- Society of Friends
- Friends Hospital (Philadelphia, Pennsylvania) (2)
- Hospitals (2)
- Mentally ill (2)
- Psychiatric hospitals (2)
- African Americans (1)
- Almshouses (1)
- Caricatures and cartoons (1)
- Ethnic groups (1)
- Friends' Almshouse (Philadelphia, Pennsylvania) (1)
- Irish Americans (1)
- Older people (1)
- Poor persons (1)
Road to Philadelphy
This circa 1830 print by Edward Williams Clay (1799–1857) caricatures the pretentiousness and prejudice of early 19th-century Philadelphia Quakers toward people they regarded as their social inferiors, but it also mocks those seeking to imitate the Quaker elite. On a Philadelphia road in front of a small house with an open picket fence and a visitor arriving on horseback, a raggedly dressed, dark-skinned traveler with buck teeth, possibly an Irishman or African American, asks a rotund Quaker man and his daughter, "I say, this isn't the road to ...
Friends Asylum for the Insane near Frankford
This lithograph depicts the first private psychiatric hospital in the United States as it appeared in the early 1830s. Known as the Friends’ Asylum for the Insane, it was founded in 1813 by the Society of Friends (also called the Quakers) and opened to patients in 1817. The institution stood on land that formerly was a 52-acre farm in Oxford Township, near Frankford, six miles (10 kilometers) northeast of the center of Philadelphia. Shown here is an exterior view of the almshouse building as it appeared after two patient wings ...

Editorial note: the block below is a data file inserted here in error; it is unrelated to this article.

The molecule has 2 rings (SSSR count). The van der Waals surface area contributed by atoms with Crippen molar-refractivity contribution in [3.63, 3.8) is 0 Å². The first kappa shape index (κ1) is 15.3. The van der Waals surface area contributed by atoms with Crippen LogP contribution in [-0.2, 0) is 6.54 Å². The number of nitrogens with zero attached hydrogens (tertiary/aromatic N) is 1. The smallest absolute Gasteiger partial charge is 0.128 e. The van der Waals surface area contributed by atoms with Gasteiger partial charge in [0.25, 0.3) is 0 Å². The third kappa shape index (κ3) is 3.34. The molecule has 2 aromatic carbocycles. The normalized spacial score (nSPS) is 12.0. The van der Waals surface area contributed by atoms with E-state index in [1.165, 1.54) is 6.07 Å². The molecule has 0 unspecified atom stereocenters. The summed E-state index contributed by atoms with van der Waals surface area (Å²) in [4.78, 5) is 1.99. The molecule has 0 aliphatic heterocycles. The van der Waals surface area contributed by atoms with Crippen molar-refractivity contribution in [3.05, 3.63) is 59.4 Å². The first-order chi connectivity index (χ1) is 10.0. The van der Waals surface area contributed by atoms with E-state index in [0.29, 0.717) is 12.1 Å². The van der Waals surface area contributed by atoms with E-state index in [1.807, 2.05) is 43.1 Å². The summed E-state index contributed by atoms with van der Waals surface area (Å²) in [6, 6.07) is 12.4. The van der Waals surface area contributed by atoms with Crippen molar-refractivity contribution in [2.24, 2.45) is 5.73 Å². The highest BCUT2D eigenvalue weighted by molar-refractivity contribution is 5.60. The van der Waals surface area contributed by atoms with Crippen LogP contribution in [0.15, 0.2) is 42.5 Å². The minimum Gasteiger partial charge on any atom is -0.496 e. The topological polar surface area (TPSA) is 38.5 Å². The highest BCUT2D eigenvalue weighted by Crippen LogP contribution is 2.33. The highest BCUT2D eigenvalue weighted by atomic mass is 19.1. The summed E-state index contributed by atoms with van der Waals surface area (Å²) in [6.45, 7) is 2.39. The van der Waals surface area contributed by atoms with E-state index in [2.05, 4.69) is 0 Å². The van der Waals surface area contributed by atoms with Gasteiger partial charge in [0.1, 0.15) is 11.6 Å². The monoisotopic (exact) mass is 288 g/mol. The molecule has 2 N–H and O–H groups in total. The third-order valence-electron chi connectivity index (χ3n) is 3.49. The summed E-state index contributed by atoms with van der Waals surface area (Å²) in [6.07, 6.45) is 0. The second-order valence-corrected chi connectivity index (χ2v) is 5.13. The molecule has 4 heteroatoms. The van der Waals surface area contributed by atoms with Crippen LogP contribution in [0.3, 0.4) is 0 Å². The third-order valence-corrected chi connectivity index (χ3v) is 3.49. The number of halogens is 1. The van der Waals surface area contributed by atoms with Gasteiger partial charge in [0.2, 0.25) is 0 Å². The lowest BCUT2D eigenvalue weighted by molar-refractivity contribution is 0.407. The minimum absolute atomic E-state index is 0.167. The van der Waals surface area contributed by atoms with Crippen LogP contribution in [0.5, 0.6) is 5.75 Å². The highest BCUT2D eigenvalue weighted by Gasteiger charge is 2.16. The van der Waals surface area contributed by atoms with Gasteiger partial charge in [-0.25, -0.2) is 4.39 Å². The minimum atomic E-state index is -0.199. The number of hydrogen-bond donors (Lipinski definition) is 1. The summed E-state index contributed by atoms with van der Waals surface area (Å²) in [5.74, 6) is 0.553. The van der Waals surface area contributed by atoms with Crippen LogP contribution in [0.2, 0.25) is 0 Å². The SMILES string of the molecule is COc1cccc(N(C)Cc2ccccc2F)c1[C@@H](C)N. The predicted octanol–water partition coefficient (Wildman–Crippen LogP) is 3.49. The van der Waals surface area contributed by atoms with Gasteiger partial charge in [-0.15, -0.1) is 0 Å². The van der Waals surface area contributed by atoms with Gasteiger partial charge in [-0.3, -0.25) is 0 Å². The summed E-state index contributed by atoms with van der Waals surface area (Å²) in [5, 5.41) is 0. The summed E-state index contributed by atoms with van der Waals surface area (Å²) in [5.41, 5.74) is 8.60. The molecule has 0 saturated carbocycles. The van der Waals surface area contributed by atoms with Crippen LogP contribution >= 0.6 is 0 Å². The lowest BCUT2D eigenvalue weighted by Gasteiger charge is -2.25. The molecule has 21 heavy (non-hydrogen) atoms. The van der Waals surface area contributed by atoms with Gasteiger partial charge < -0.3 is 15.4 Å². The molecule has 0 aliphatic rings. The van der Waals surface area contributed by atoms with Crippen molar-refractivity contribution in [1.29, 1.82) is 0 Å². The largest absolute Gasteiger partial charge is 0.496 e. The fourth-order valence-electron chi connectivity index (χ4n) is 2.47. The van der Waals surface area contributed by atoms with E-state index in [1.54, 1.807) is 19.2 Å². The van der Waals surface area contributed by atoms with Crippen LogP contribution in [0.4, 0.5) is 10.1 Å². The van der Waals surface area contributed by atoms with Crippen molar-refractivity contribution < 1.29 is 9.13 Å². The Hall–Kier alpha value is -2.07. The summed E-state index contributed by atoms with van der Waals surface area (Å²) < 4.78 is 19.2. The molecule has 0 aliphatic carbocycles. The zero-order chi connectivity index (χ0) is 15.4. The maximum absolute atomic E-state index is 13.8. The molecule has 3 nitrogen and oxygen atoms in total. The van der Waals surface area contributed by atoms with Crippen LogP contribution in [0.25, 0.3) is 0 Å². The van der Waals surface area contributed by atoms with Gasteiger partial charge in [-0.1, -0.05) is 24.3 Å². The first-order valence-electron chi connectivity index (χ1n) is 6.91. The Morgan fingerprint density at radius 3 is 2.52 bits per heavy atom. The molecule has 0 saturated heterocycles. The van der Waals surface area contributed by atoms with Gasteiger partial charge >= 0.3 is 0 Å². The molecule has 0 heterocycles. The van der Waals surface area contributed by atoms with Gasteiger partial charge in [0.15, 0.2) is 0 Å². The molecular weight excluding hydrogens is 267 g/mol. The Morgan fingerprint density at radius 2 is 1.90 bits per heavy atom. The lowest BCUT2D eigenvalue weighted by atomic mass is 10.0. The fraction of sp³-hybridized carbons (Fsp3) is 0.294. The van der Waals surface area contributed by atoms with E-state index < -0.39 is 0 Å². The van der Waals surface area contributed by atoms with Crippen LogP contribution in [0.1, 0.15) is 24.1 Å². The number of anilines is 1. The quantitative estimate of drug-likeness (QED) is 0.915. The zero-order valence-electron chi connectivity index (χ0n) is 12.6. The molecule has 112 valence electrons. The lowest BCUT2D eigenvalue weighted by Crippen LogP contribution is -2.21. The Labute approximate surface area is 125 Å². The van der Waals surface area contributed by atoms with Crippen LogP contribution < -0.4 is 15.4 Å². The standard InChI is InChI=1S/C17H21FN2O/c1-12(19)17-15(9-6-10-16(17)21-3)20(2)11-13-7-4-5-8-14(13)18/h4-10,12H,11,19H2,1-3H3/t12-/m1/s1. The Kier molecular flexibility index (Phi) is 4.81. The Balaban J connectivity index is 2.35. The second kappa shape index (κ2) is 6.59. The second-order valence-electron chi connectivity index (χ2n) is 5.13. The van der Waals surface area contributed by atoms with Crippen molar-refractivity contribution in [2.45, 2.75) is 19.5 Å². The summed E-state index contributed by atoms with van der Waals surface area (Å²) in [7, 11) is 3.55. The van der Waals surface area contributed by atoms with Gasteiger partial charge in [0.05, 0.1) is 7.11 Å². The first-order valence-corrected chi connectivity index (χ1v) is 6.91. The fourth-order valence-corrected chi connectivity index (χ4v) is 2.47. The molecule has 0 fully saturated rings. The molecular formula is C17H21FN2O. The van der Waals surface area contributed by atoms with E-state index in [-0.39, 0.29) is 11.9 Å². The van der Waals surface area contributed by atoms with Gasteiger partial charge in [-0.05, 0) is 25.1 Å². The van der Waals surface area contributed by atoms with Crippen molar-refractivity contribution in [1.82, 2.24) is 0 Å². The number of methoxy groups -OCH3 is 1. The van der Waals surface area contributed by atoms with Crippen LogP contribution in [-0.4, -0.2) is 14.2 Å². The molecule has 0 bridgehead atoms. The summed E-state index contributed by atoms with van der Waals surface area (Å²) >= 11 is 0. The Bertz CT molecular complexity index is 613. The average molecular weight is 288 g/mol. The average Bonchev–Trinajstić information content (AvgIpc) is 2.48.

Friends' Asylum for the Insane near Frankford
This circa 1836 lithograph depicts the first private psychiatric hospital in the United States. Known as the Friends’ Asylum for the Insane, it was founded in 1813 by the Society of Friends (also called the Quakers) and opened to patients in 1817. The institution stood on land that formerly was a 52-acre farm in Oxford Township, near Frankford, ten kilometers northeast of the center of Philadelphia. The view here, a pastoral scene with men standing in the foreground and animals grazing, is of the almshouse building as it appeared after ...
This print shows an exterior view of the front of the almshouse located on the south side of Walnut Street between 3rd and 4th Streets, Philadelphia. The building was constructed in 1745 by the Religious Society of Friends, the Protestant religious sect known as the Quakers, and it was taken down in 1841. It was intended to house destitute members of the Society of Friends and also sometimes admitted poverty-stricken people of other denominations. The print is by Thomas S. Sinclair (circa 1805–81), who was born in the Orkney ...